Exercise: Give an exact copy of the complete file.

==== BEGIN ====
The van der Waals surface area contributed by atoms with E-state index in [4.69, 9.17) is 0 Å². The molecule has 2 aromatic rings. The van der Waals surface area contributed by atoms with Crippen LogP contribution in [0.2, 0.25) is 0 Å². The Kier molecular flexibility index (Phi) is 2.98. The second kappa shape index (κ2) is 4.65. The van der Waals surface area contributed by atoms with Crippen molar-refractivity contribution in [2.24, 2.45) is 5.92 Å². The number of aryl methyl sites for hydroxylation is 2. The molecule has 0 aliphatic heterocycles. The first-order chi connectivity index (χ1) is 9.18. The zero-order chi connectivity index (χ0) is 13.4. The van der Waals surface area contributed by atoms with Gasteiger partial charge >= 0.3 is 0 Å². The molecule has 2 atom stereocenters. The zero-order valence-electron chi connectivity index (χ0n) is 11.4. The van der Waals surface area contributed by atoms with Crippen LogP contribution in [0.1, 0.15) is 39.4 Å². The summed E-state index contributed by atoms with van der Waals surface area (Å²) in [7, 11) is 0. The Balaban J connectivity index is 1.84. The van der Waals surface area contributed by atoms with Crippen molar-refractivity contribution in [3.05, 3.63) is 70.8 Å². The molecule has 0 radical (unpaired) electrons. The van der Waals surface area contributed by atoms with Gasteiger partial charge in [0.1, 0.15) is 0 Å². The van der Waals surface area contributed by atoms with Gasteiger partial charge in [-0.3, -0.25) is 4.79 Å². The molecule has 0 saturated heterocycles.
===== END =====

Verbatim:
The van der Waals surface area contributed by atoms with E-state index in [4.69, 9.17) is 0 Å². The molecule has 2 aromatic rings. The van der Waals surface area contributed by atoms with Crippen LogP contribution in [0.2, 0.25) is 0 Å². The Kier molecular flexibility index (Phi) is 2.98. The second kappa shape index (κ2) is 4.65. The van der Waals surface area contributed by atoms with Crippen molar-refractivity contribution in [2.24, 2.45) is 5.92 Å². The number of aryl methyl sites for hydroxylation is 2. The molecule has 0 aliphatic heterocycles. The first-order chi connectivity index (χ1) is 9.18. The zero-order chi connectivity index (χ0) is 13.4. The van der Waals surface area contributed by atoms with Gasteiger partial charge >= 0.3 is 0 Å². The molecule has 2 atom stereocenters. The zero-order valence-electron chi connectivity index (χ0n) is 11.4. The van der Waals surface area contributed by atoms with Crippen LogP contribution in [0.1, 0.15) is 39.4 Å². The summed E-state index contributed by atoms with van der Waals surface area (Å²) in [7, 11) is 0. The Balaban J connectivity index is 1.84. The van der Waals surface area contributed by atoms with Crippen molar-refractivity contribution in [3.05, 3.63) is 70.8 Å². The molecule has 0 radical (unpaired) electrons. The van der Waals surface area contributed by atoms with Gasteiger partial charge in [0.1, 0.15) is 0 Å². The van der Waals surface area contributed by atoms with Gasteiger partial charge in [-0.3, -0.25) is 4.79 Å². The molecule has 0 saturated heterocycles.